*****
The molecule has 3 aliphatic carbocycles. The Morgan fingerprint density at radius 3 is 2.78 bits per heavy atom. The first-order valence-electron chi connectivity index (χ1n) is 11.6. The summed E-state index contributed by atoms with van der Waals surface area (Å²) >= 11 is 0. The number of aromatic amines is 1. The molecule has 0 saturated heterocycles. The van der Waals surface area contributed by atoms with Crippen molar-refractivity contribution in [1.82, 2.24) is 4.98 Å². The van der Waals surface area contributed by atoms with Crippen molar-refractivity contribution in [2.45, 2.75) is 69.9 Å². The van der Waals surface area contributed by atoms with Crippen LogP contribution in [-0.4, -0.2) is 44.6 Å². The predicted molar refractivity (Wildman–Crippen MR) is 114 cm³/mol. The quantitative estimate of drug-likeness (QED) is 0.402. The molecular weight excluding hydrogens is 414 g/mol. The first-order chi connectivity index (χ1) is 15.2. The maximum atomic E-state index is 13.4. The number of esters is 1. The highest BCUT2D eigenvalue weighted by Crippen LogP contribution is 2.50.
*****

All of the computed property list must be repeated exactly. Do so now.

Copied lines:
The molecule has 3 aliphatic carbocycles. The Morgan fingerprint density at radius 3 is 2.78 bits per heavy atom. The first-order valence-electron chi connectivity index (χ1n) is 11.6. The summed E-state index contributed by atoms with van der Waals surface area (Å²) >= 11 is 0. The number of aromatic amines is 1. The molecule has 0 saturated heterocycles. The van der Waals surface area contributed by atoms with Crippen molar-refractivity contribution in [1.82, 2.24) is 4.98 Å². The van der Waals surface area contributed by atoms with Crippen molar-refractivity contribution in [2.45, 2.75) is 69.9 Å². The van der Waals surface area contributed by atoms with Crippen LogP contribution in [-0.4, -0.2) is 44.6 Å². The predicted molar refractivity (Wildman–Crippen MR) is 114 cm³/mol. The quantitative estimate of drug-likeness (QED) is 0.402. The molecular weight excluding hydrogens is 414 g/mol. The first-order chi connectivity index (χ1) is 15.2. The maximum atomic E-state index is 13.4. The number of esters is 1. The highest BCUT2D eigenvalue weighted by Crippen LogP contribution is 2.50.